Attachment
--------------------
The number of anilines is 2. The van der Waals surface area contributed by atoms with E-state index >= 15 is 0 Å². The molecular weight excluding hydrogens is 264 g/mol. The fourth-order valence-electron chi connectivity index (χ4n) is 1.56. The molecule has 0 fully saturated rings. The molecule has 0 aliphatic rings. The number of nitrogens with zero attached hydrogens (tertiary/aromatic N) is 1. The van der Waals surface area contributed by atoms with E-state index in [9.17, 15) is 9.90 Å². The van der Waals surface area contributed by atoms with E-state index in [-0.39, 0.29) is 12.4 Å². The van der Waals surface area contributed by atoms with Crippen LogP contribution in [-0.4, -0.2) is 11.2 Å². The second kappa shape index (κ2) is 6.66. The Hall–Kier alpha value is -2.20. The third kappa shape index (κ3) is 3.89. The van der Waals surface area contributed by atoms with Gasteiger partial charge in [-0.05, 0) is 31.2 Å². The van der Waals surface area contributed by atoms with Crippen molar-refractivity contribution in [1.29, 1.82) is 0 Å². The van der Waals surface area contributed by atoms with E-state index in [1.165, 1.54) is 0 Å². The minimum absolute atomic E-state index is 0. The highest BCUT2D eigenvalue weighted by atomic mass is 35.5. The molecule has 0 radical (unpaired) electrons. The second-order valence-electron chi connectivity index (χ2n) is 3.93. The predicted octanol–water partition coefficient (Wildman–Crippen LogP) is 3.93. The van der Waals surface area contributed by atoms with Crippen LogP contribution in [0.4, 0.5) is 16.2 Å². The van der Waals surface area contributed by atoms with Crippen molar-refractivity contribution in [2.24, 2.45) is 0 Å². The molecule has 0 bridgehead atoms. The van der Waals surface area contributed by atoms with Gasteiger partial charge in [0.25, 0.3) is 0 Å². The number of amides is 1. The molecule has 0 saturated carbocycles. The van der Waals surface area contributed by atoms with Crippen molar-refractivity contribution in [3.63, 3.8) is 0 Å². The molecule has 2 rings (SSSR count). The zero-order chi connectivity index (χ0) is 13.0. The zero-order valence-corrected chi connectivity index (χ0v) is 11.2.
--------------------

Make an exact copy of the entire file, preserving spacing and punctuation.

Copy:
The number of anilines is 2. The van der Waals surface area contributed by atoms with E-state index >= 15 is 0 Å². The molecular weight excluding hydrogens is 264 g/mol. The fourth-order valence-electron chi connectivity index (χ4n) is 1.56. The molecule has 0 fully saturated rings. The molecule has 0 aliphatic rings. The number of nitrogens with zero attached hydrogens (tertiary/aromatic N) is 1. The van der Waals surface area contributed by atoms with E-state index in [9.17, 15) is 9.90 Å². The van der Waals surface area contributed by atoms with E-state index in [-0.39, 0.29) is 12.4 Å². The van der Waals surface area contributed by atoms with Crippen LogP contribution in [-0.4, -0.2) is 11.2 Å². The second kappa shape index (κ2) is 6.66. The Hall–Kier alpha value is -2.20. The third kappa shape index (κ3) is 3.89. The van der Waals surface area contributed by atoms with Gasteiger partial charge in [-0.05, 0) is 31.2 Å². The van der Waals surface area contributed by atoms with Crippen molar-refractivity contribution in [1.29, 1.82) is 0 Å². The van der Waals surface area contributed by atoms with E-state index in [1.165, 1.54) is 0 Å². The minimum absolute atomic E-state index is 0. The highest BCUT2D eigenvalue weighted by atomic mass is 35.5. The molecule has 0 radical (unpaired) electrons. The second-order valence-electron chi connectivity index (χ2n) is 3.93. The predicted octanol–water partition coefficient (Wildman–Crippen LogP) is 3.93. The van der Waals surface area contributed by atoms with Crippen LogP contribution in [0.4, 0.5) is 16.2 Å². The van der Waals surface area contributed by atoms with Crippen molar-refractivity contribution in [2.24, 2.45) is 0 Å². The molecule has 0 bridgehead atoms. The van der Waals surface area contributed by atoms with Gasteiger partial charge in [0.25, 0.3) is 0 Å². The number of amides is 1. The molecule has 0 saturated carbocycles. The van der Waals surface area contributed by atoms with Crippen molar-refractivity contribution in [3.63, 3.8) is 0 Å². The molecule has 2 rings (SSSR count). The zero-order chi connectivity index (χ0) is 13.0. The zero-order valence-corrected chi connectivity index (χ0v) is 11.2.